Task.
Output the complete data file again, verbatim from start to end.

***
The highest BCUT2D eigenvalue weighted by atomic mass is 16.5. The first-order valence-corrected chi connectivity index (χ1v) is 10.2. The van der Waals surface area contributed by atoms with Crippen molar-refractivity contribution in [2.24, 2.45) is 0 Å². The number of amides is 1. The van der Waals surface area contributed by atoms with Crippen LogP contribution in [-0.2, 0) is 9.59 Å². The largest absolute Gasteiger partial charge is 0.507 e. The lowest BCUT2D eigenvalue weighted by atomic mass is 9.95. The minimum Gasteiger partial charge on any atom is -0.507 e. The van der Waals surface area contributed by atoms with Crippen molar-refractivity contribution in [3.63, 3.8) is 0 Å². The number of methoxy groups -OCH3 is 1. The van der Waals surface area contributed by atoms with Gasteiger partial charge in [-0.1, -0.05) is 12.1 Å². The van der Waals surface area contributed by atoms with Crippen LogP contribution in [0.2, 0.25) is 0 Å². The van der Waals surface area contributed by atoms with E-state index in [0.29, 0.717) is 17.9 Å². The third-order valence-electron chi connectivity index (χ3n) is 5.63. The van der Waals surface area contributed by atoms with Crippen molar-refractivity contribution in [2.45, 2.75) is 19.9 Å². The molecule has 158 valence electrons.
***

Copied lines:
The highest BCUT2D eigenvalue weighted by atomic mass is 16.5. The first-order valence-corrected chi connectivity index (χ1v) is 10.2. The van der Waals surface area contributed by atoms with Crippen molar-refractivity contribution in [2.24, 2.45) is 0 Å². The number of amides is 1. The van der Waals surface area contributed by atoms with Crippen LogP contribution in [-0.2, 0) is 9.59 Å². The largest absolute Gasteiger partial charge is 0.507 e. The lowest BCUT2D eigenvalue weighted by atomic mass is 9.95. The minimum Gasteiger partial charge on any atom is -0.507 e. The van der Waals surface area contributed by atoms with Crippen molar-refractivity contribution in [3.63, 3.8) is 0 Å². The number of methoxy groups -OCH3 is 1. The van der Waals surface area contributed by atoms with Gasteiger partial charge in [-0.1, -0.05) is 12.1 Å². The van der Waals surface area contributed by atoms with Crippen LogP contribution in [0.2, 0.25) is 0 Å². The van der Waals surface area contributed by atoms with E-state index in [0.29, 0.717) is 17.9 Å². The third-order valence-electron chi connectivity index (χ3n) is 5.63. The van der Waals surface area contributed by atoms with Crippen molar-refractivity contribution in [2.45, 2.75) is 19.9 Å². The molecule has 158 valence electrons.